There's no denying bedtime is one of the most desirable moments of our day. Spreading out like a starfish and just dozing off into a comfortable, golden slumber is what dreams are made of.
However, for a lot of us bedtime means replying to emails on our laptop, catching up on Netflix or tinkering with our smartphones and tablets after tucking in the kids. But these are habits we need to avoid if we expect to wake up alert. Not only can they greatly affect our circadian rhythms, but they hinder our productivity during the day and divert our attention.
Before heading to bed each night, it's essential we adopt better habits for a healthier, more focused tomorrow.
Plan the next day
If you want to have a better tomorrow, avoid stressing out with a little organization and a plan. Start with little things and work your way to a more organized routine that can include everything from the kids' lunches to what you'll wear to that fancy, social shindig. On the contrary, life is hard and things happen out of the blue, but always embrace the situation you're in and practice resilience to make the most of your plans by evaluating what works.
At least an hour prior to sleeping, switch off all devices as blue light tends to disrupt circadian rhythms — also known as our "body clock." Of course, many of us don't keep this rule in mind before heading to bed, but it's a necessary step to unwind our minds. In its place, the University of North Carolina suggests devoting just 20 minutes to meditation before bed. Not only can it relax us, but it sharpens critical cognitive skills for the day ahead. Harvard attributes this advantage to a slow down of brain activity for a deeper, more peaceful sleep. During your session, add positive affirmations into the mix for a bright confidence boost come morning.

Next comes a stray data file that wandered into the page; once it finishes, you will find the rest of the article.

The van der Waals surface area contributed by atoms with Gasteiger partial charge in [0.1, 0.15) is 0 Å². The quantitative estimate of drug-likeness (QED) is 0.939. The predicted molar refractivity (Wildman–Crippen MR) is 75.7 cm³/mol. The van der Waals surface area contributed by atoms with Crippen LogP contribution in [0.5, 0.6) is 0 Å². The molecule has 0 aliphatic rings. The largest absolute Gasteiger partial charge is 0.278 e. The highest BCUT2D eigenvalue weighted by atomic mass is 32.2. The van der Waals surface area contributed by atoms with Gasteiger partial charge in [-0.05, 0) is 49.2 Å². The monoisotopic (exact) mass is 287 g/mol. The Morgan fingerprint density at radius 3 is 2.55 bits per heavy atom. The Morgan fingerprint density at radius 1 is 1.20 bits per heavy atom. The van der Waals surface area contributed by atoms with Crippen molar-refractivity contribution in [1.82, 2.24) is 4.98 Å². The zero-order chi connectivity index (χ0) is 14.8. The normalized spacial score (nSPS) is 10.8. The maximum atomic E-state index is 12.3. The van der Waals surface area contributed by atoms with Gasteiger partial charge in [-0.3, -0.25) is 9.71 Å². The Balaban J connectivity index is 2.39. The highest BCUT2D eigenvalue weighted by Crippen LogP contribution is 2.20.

Write in a journal
Gratitude is an immense muscle to nurture if we want to feel more at peace with circumstances and ourselves. Before heading to bed, set aside time to express gratitude in a journal or blog to remind you of how blessed you are. That being said, life isn't fairytales or unicorns so it's understandable how some days are not great. But try to adopt the "bright spot theory." If something doesn't work, look at what does work. Through this positive defiance, you're able to recognize blessings, while actively and habitually increasing your own happiness.
Many of us spend long hours cleaning around the house, driving for errands or sitting behind a desk and that can induce a lot of stiffness or tension in numerous parts of your body that prevent relaxation. Before hitting the sack, stretch for five to 10 minutes to help unwind and loosen stiff muscles. If you want to amp up the wellness factor, The National Sleep Foundation suggests sweating before bedtime. Researchers found exercising for roughly 150 minutes a week led to better sleep and a more productive attitude the next day.
While we've heard alcohol makes you sleepy, the National Institute of Alcohol Abuse and Alcoholismsuggests it can actually disturb your sleep cycle. Sure, it might help to drift off faster but it can wake you up in the middle of the night. Instead, researchers suggest to drink water before residing into a comfortable dormancy. If you think it causes bathroom runs, think again. The institute found drinking a single glass of water before bed keeps you from waking up mid-sleep. The best part is you wake up hydrated — and with relatively better breath.
Get enough sleep
We all have the ability to stay up late and binge watch our newest addiction on Netflix, but that definitely doesn't mean you should. If you want to feel fresh and more attentive when it comes to those boardroom meetings at 9 a.m., researchers suggest getting seven to nine hours of sleep a night. Not only does lack of sleep affect your appetite hormones and make you hungrier as per a study from Uppsala University, but the National Sleep Foundation reports it increases your risk for obesity and diabetes.